An expanded model of the 3-D shear wave velocity structure of the uppermost mantle beneatheastern Africa has been developed using earthquakes recorded by the AfricaArray East AfricanSeismic Experiment in conjunction with data from permanent stations and previously deployedtemporary stations. The combined data set comprises 331 earthquakes recorded on a total of95 seismic stations spanning Kenya, Uganda, Tanzania, Zambia and Malawi. In this study, data from 149 earthquakes were used to determine fundamental-mode Rayleigh wave phasevelocities at periods ranging from 20 to 182 s using the two-plane wave method, and thencombined with the similarly processed published measurements and inverted for a 3-D shearwave velocity model of the uppermost mantle. New features in the model include (1) alow-velocity region in western Zambia, (2) a high-velocity region in eastern Zambia, (3)a low-velocity region in eastern Tanzania and (4) low-velocity regions beneath the LakeMalawi rift. When considered in conjunction with mapped seismicity, these results support asecondarywestern rift branch striking southwestwards from Lake Tanganyika, likely exploitingthe relatively weak lithosphere of the southern Kibaran Belt between the Bangweulu Block andthe Congo Craton. We estimate a lithospheric thickness of ~150-200 km for the substantialfast shear wave anomaly imaged in eastern Zambia, which may be a southward subsurfaceextension of the Bangweulu Block. The low-velocity region in eastern Tanzania suggests thatthe eastern rift branch trends southeastwards offshore eastern Tanzania coincident with thepurported location of the northern margin of the proposed Ruvuma microplate. Pronouncedvelocity lows along the Lake Malawi rift are found beneath the northern and southern ends ofthe lake, but not beneath the central portion of the lake.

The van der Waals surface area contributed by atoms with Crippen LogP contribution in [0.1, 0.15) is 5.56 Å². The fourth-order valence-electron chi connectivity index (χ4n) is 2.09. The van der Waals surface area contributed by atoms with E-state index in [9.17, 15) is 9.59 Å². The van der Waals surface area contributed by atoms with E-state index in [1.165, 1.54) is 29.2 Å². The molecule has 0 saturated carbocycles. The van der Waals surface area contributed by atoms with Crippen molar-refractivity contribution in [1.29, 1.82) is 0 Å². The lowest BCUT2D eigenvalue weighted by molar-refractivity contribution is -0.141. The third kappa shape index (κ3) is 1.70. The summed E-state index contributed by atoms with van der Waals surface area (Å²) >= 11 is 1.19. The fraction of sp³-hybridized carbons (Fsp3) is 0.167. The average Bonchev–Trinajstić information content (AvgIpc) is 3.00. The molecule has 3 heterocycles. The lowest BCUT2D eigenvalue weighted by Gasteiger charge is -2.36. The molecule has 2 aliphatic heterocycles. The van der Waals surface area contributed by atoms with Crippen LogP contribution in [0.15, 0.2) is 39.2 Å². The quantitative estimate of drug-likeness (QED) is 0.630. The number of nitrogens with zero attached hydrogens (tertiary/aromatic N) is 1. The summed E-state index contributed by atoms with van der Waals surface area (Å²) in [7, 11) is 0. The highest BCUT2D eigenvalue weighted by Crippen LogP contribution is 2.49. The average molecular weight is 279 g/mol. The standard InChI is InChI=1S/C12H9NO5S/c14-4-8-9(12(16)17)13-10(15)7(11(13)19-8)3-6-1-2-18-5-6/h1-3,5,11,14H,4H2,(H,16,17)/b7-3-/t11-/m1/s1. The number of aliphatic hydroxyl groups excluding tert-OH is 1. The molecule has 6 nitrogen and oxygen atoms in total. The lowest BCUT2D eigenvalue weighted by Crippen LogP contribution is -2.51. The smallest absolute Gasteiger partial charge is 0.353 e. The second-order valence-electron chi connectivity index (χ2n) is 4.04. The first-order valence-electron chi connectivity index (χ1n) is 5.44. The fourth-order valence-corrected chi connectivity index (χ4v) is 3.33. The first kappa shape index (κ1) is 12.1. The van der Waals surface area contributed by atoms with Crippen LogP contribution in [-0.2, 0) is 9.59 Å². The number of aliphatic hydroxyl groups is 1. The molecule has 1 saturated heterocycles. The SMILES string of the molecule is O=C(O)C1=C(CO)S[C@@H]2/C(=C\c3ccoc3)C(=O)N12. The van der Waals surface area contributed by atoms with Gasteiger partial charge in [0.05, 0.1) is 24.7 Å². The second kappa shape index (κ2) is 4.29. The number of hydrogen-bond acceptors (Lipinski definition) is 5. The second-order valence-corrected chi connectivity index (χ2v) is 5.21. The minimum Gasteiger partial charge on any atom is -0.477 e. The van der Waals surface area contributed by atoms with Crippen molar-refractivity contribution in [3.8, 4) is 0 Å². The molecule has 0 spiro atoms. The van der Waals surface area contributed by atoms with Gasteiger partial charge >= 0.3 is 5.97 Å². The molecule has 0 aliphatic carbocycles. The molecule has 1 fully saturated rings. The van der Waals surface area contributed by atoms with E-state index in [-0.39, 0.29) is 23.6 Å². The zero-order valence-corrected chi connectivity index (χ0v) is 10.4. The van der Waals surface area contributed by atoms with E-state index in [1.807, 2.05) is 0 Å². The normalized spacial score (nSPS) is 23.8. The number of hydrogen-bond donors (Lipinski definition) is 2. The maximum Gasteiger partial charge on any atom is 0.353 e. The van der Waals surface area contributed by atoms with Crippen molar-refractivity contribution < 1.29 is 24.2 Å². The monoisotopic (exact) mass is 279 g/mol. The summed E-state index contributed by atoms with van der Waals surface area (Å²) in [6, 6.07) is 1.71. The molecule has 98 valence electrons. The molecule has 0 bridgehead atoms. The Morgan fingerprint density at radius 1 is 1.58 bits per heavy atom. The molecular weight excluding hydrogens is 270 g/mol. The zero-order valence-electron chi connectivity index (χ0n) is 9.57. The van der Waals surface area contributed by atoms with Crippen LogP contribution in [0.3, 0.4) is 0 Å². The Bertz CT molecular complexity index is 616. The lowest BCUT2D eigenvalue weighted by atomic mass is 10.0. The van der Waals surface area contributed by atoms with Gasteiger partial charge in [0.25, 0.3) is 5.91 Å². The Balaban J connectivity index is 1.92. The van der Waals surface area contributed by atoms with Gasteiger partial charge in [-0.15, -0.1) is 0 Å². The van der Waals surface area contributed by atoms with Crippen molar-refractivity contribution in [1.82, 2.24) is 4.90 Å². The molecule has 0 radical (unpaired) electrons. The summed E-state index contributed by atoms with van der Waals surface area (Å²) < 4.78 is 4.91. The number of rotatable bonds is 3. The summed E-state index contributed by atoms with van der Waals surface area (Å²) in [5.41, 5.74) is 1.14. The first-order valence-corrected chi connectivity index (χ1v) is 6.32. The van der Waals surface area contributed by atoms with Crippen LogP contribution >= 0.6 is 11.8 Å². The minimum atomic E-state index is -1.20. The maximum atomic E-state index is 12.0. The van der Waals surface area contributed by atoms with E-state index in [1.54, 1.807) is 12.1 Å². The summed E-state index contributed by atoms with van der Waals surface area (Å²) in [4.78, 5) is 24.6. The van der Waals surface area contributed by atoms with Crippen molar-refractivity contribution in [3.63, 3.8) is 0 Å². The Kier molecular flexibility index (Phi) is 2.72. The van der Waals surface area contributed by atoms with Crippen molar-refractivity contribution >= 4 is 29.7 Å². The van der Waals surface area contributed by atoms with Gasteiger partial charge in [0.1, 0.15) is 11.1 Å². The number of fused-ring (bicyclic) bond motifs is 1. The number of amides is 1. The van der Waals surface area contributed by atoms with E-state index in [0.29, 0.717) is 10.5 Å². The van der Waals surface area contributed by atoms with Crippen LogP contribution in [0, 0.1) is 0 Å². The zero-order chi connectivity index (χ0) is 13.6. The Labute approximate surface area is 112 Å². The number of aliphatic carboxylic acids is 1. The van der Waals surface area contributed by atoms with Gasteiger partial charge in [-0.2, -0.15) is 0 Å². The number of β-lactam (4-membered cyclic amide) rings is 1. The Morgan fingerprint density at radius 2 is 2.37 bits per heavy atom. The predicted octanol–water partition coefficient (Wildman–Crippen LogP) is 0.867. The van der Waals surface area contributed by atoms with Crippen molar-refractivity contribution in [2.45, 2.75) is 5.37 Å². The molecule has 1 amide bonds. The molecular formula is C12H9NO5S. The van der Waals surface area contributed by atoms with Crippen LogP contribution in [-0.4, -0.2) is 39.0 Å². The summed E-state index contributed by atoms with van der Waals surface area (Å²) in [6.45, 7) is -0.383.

All Science Journal Classification (ASJC) codes
- Geochemistry and Petrology